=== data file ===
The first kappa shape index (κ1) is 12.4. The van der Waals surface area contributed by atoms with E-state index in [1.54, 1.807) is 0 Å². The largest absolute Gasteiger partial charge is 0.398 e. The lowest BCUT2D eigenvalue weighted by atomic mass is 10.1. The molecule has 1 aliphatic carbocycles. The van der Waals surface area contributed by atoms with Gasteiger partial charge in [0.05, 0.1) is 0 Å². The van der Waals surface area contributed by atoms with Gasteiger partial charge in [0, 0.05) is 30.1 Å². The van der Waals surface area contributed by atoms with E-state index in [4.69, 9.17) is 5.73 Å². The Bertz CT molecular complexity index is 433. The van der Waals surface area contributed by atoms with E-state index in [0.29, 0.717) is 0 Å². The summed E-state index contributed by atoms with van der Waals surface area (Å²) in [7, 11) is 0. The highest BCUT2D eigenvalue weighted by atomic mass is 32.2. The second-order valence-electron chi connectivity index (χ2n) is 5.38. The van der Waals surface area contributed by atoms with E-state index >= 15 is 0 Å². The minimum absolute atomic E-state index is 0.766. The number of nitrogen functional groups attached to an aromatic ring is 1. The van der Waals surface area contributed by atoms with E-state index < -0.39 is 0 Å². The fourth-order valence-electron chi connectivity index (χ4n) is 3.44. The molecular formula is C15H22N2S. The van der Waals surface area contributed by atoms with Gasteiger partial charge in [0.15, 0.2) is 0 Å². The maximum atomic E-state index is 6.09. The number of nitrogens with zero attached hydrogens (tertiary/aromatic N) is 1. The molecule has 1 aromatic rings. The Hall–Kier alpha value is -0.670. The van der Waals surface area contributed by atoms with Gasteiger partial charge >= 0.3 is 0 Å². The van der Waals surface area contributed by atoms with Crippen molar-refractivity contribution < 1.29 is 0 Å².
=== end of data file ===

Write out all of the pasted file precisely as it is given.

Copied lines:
The first kappa shape index (κ1) is 12.4. The van der Waals surface area contributed by atoms with E-state index in [1.54, 1.807) is 0 Å². The largest absolute Gasteiger partial charge is 0.398 e. The lowest BCUT2D eigenvalue weighted by atomic mass is 10.1. The molecule has 1 aliphatic carbocycles. The van der Waals surface area contributed by atoms with Gasteiger partial charge in [0.05, 0.1) is 0 Å². The van der Waals surface area contributed by atoms with Gasteiger partial charge in [0, 0.05) is 30.1 Å². The van der Waals surface area contributed by atoms with E-state index in [4.69, 9.17) is 5.73 Å². The Bertz CT molecular complexity index is 433. The van der Waals surface area contributed by atoms with E-state index in [0.29, 0.717) is 0 Å². The summed E-state index contributed by atoms with van der Waals surface area (Å²) in [7, 11) is 0. The highest BCUT2D eigenvalue weighted by atomic mass is 32.2. The second-order valence-electron chi connectivity index (χ2n) is 5.38. The van der Waals surface area contributed by atoms with E-state index >= 15 is 0 Å². The minimum absolute atomic E-state index is 0.766. The number of nitrogen functional groups attached to an aromatic ring is 1. The van der Waals surface area contributed by atoms with E-state index < -0.39 is 0 Å². The fourth-order valence-electron chi connectivity index (χ4n) is 3.44. The molecular formula is C15H22N2S. The van der Waals surface area contributed by atoms with Gasteiger partial charge in [0.15, 0.2) is 0 Å². The maximum atomic E-state index is 6.09. The number of nitrogens with zero attached hydrogens (tertiary/aromatic N) is 1. The molecule has 1 aromatic rings. The Hall–Kier alpha value is -0.670. The van der Waals surface area contributed by atoms with Gasteiger partial charge >= 0.3 is 0 Å². The van der Waals surface area contributed by atoms with Crippen molar-refractivity contribution < 1.29 is 0 Å².